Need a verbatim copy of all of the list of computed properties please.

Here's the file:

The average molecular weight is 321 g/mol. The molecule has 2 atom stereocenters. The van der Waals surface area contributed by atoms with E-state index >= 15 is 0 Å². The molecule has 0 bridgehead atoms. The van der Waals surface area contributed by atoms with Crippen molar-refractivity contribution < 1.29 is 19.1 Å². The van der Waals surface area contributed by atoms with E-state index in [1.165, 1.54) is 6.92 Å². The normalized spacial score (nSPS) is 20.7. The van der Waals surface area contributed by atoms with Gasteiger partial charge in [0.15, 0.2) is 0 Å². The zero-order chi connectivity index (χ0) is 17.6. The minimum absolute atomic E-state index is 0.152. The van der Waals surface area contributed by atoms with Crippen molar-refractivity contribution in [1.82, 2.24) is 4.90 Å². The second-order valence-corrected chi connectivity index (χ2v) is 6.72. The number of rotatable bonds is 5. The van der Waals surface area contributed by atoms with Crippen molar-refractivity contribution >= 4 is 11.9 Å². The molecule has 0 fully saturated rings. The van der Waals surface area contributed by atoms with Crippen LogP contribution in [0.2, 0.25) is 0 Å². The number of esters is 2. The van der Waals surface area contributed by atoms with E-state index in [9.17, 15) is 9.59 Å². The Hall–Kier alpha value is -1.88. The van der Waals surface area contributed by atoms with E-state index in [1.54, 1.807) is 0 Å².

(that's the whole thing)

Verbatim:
The average molecular weight is 321 g/mol. The molecule has 2 atom stereocenters. The van der Waals surface area contributed by atoms with E-state index >= 15 is 0 Å². The molecule has 0 bridgehead atoms. The van der Waals surface area contributed by atoms with Crippen molar-refractivity contribution < 1.29 is 19.1 Å². The van der Waals surface area contributed by atoms with E-state index in [1.165, 1.54) is 6.92 Å². The normalized spacial score (nSPS) is 20.7. The van der Waals surface area contributed by atoms with Gasteiger partial charge in [0.15, 0.2) is 0 Å². The zero-order chi connectivity index (χ0) is 17.6. The minimum absolute atomic E-state index is 0.152. The van der Waals surface area contributed by atoms with Crippen molar-refractivity contribution in [1.82, 2.24) is 4.90 Å². The second-order valence-corrected chi connectivity index (χ2v) is 6.72. The number of rotatable bonds is 5. The van der Waals surface area contributed by atoms with Crippen molar-refractivity contribution >= 4 is 11.9 Å². The molecule has 0 fully saturated rings. The van der Waals surface area contributed by atoms with Crippen LogP contribution in [0.2, 0.25) is 0 Å². The number of esters is 2. The van der Waals surface area contributed by atoms with E-state index in [9.17, 15) is 9.59 Å². The Hall–Kier alpha value is -1.88. The van der Waals surface area contributed by atoms with E-state index in [1.54, 1.807) is 0 Å².